Stories We Carry – Bridging the Gap Among Veterans and Civilians
This Veterans Day and beyond, MHA-NYC encourages civilians and veterans to come together in community to share the burdens of war and create a safe space to discuss the ways in which war impacts us all.
When Josh left the Army in 2004, after four years in the service, he struggled with the transition process and found it difficult to adjust to civilian life. Marcelle, who spent 24 years serving the country, admits that she often times feels burdened when she has to narrow down her identity.
“I left [for the Armed Forces] as somebody who was looking for myself,” said Marcelle, US Air Force (ret.) 1989 – 2014. “The person that left did not come back. So to transition, and to call myself a civilian, is something that I’ve been working on.”
“When I got out of the Army, I didn’t know where to start,” said Josh, US Army, 2000 – 2004. “I didn’t know what questions to ask to navigate civilian life.”
Both Josh and Marcelle are Stories We Carry participants.
Stories We Carry brings veterans and civilians together to openly share stories, misperceptions, and experiences about military service and reintegration so that together we can foster greater community support, shared understanding, and emotional well-being. For veterans like Marcelle and Josh, it provides reintegration to a safe community and a process to share difficult and important issues about their military experience.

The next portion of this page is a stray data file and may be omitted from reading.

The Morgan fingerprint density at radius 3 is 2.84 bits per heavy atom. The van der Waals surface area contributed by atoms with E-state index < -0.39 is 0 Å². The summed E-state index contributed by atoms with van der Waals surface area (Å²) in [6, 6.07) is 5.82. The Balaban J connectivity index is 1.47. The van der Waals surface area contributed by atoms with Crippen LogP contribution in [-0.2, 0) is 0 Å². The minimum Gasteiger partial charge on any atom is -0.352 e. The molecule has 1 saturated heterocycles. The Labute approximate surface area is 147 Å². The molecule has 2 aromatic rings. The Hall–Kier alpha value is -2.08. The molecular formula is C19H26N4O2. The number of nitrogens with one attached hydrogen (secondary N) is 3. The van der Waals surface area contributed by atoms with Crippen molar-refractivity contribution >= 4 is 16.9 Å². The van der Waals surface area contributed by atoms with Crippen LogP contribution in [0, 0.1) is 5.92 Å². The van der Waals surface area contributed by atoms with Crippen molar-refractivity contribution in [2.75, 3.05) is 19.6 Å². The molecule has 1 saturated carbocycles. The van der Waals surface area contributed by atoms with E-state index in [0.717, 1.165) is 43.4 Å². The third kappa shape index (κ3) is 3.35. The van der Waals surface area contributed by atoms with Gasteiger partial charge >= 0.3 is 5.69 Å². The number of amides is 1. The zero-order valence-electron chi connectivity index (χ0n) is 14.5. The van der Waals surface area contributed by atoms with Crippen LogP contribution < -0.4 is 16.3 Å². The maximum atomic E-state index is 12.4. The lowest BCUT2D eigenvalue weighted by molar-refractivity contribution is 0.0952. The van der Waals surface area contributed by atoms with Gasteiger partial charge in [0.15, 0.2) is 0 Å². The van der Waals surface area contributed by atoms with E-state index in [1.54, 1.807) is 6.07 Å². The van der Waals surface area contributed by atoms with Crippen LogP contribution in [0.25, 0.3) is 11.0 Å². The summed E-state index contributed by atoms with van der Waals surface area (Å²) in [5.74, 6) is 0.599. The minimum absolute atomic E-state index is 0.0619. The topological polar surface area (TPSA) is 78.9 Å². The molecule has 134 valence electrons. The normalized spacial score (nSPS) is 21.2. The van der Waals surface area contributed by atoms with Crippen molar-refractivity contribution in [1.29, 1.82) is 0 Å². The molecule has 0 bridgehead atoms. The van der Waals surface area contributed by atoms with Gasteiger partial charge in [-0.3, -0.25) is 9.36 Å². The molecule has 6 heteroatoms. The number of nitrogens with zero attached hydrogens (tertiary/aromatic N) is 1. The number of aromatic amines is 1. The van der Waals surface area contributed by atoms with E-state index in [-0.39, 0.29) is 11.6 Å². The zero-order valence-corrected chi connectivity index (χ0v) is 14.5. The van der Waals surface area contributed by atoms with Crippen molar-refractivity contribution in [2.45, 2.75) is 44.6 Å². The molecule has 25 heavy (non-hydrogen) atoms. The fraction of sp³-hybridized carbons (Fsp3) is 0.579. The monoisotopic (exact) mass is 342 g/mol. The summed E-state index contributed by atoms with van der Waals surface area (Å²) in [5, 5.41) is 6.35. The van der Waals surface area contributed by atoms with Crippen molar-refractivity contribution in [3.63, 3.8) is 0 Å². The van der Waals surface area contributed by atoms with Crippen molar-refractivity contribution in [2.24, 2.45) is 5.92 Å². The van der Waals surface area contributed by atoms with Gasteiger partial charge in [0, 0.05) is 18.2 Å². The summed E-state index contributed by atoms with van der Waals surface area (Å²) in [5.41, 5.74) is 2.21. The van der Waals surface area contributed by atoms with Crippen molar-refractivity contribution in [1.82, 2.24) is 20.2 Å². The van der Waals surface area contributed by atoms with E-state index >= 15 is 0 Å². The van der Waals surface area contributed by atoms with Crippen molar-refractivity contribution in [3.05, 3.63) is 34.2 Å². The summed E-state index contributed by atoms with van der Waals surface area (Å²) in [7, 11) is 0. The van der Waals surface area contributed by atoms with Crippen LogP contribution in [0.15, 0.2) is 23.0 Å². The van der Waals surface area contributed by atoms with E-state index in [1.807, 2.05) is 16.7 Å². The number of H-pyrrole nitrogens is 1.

“Stories We Carry played a significant role in my life, recovery process, and my ability to share my story and hear stories of my bothers and sisters and better understand how those stories affect my civilian counterparts,” said Josh.
There is a significant cultural divide that exists between the military and civilians. As a result, the mental health consequences of war manifest and, often times, veterans are forced to shoulder the weight of war alone. Stories We Carry, though, was created to eliminate this divide, encouraging civilians to connect with those who have served on their behalf and share war’s impact in their own lives and families.
“I believe there’s a responsibility for us to understand each other,” said Marcelle. “If less than 1% of the population in our nation served our country, then the other 99% of them should not be left out. The responsibility of the community is to understand war, not to fear war. I had never seen an opportunity to do this until Stories We Carry.”
By bringing together the 99% of us who haven’t served and the 1% who have served for open dialogue, listening, and creative communal activities, we can heal the wounds of war and learn lessons that will help us grow as individuals, communities, and as a nation.
“I think too many people emphasize that ‘you’re a veteran’ or ‘you’re a civilian.’ We’re one community,” Marcelle ends.
Watch Stories We Carry participants share how the mission of this program and their involvement has made a significant difference in their journey of reintegration.